Pinstripe, Inc. v. Manpower, Inc., No. 07-CV-620-GKF-PJC, 2009 WL 2252131 *1 (N.D. Okla. July 29, 2009); Sonomedica, Inc. v. Mohler, No. 1:08-cv-230 (GBL), 2009 WL 2371507 *1 (E.D. Va. July 28, 2009); Southeastern Mech. Serv. Inc. v. Brody, No. 8:08-CV-1151-T-30EAJ, 2009 WL 2242395 *1 (M.D. Fla. July 24, 2009).
Three unrelated cases involving indisputable spoliation of electronic evidence serve to brighten the line between data destruction that will generate significant court disapproval with possibly severe sanctions and that which won't. In Pinstripe and S.E. Mechanical regular data destruction/retention programs should have been suspended by a "litigation hold". Nonetheless, data relevant to the litigation was destroyed because the hold was not properly implemented. The accused wrongdoer in each case offered evidence that the destruction occurred under the auspices of an ongoing data maintenance plan. Each also documented extensive efforts to retrieve or recreate the missing information when it recognized the mistake. This and other evidence proved the destruction was negligent rather than intentional. Without a specific showing of bad faith, the courts refused to impose any dispositive sanction or adverse inference. (In Pinstripe some nominal monetary sanctions were imposed). Conversely, in Sonomedica, a third-party witness intentionally destroyed data in direct defiance of a specific court order. That behavior, along with other misconduct, resulted in a substantial sanction. The third party had to pay attorneys fees and costs for the entire proceeding and faced referral of the matter to the United States Attorney for a criminal contempt investigation.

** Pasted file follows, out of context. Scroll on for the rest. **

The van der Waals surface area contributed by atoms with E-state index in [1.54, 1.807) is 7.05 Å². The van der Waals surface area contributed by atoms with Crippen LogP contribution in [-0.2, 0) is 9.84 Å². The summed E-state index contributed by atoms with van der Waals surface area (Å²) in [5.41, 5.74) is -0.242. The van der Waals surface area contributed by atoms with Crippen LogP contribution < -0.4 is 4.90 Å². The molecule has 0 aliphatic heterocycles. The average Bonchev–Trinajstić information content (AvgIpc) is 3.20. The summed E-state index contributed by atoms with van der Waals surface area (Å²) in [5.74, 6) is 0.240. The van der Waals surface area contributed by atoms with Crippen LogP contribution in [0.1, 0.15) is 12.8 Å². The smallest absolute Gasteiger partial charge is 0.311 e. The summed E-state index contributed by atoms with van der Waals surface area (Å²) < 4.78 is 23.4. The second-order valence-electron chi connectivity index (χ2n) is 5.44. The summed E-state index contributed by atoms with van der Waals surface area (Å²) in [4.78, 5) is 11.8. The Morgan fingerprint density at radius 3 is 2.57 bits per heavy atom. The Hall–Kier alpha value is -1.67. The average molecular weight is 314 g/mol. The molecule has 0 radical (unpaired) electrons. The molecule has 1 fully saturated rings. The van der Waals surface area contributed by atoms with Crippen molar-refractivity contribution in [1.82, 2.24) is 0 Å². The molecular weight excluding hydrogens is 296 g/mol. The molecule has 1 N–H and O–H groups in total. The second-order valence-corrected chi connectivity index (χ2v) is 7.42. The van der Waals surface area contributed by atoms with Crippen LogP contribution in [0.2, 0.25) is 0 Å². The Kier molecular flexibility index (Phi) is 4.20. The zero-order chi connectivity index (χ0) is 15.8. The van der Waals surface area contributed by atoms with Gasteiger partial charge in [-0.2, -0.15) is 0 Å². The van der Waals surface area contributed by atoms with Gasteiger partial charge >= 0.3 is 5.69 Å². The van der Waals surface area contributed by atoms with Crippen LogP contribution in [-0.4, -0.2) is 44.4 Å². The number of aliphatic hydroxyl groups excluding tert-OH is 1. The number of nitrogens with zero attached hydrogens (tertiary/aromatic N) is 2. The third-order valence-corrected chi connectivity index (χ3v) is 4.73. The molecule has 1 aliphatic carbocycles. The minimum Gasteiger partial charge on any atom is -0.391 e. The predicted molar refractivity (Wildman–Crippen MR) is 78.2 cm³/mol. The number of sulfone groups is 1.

- Though negligent spoliation won't likely result in an adverse inference instruction, counsel should still actively monitor "litigation hold" orders. Insuring distribution to appropriate personnel as well as compliance prevents possible spoliation and maintains outside counsel's ability to legitimately certify discovery responses pursuant to Rule 26(g).
- Remember, the duty to preserve hinges on when a party reasonably anticipates litigation - and that duty may include backup tapes depending on the facts and particular circumstances of the case.
- When the failure to follow a court mandate on discovery leads to a perceived willful disobedience of an order that is definite, clear, and specific the result can be more than litigation sanctions. An angry court may end up referring the offending party to the prosecutor for criminal contempt proceedings.
Guidelines for handling the imposition of spoliation sanctions continue to emerge. If the controlling circuit has not yet addressed the issue, then the district court may look to its state's law for guidance. That means where the spoliation occurs may be the deciding factor in what sanction, if any, is ultimately imposed.
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